Last week, I sent some questions to DOE from posters, including this one: Does the CRCT measure higher-order thinking?
DOE says “yes.” Here is the detailed response:
Each of Georgia’s test programs contains a range of test items in terms of both difficulty (rigor) and complexity. To gauge the complexity or cognitive demand of the test items, Georgia uses a model called “Depth of Knowledge” (DOK), which was developed by Norman Webb at the University of Wisconsin.
DOK consists of four levels of complexity ranging from recall (level 1), skill/concept (level 2), strategic thinking (level 3) to extended thinking (level 4). Each item that appears on a Georgia test has been assigned a DOK rating by a committee of Georgia teachers during item review. One of the strengths of Webb’s model is that in addition to rating the items, the curriculum standards themselves are also rated using the DOK rubric.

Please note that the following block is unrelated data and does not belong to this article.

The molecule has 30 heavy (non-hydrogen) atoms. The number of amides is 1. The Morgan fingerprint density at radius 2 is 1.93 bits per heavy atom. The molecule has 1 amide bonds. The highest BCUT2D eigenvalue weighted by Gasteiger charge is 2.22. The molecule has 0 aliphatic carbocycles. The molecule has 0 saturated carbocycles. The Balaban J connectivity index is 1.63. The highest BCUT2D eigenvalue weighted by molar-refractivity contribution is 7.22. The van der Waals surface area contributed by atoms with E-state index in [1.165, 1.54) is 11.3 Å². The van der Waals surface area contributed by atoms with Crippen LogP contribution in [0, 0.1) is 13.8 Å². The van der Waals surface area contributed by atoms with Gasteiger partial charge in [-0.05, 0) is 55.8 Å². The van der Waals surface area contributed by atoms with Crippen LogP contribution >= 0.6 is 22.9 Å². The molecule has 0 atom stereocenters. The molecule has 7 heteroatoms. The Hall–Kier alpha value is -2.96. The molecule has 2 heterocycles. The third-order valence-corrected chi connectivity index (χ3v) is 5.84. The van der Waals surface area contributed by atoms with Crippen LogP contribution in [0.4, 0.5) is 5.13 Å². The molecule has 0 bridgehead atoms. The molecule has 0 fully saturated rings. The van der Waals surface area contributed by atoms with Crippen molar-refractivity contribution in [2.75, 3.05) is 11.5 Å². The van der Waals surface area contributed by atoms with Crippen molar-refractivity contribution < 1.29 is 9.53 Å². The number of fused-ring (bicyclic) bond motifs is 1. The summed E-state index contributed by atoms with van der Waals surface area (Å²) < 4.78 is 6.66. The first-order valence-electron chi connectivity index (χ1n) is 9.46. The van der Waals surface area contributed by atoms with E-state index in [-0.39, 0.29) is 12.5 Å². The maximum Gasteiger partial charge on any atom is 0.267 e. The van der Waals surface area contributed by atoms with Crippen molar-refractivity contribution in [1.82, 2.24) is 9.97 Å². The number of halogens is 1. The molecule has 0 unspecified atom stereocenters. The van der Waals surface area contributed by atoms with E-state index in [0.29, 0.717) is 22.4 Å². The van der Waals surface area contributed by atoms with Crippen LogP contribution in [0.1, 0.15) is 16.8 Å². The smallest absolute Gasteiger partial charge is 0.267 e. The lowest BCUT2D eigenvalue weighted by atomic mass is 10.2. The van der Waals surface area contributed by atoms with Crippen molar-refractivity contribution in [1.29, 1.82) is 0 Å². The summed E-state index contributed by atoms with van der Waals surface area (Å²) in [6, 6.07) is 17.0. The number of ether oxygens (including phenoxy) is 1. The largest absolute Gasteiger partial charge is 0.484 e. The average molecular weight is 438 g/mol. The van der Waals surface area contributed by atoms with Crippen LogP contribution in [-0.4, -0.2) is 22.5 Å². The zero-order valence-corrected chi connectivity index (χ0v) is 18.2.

Utilizing DOK helps to ensure alignment of a test (e.g., CRCT) to a curriculum (e.g., Georgia Performance Standards (GPS)). Alignment is more than simply ensuring an individual item reflects the content or skill of a particular curriculum standard. It also involves ensuring the collection of items that comprise a test also reflect the cognitive demand outlined in the curriculum.
While every test will have a range of items, a well-aligned test will ensure the average DOK of the collection of items matches the average DOK for the curriculum standards measured on the test.
Ensuring the match between the standards and items is an important aspect of test construction.
Finally, it is important to note that both the Mathematical Process Standards and the Characteristics of Science standards are assessed. These standards are integrated with the content standards and included on the assessments.
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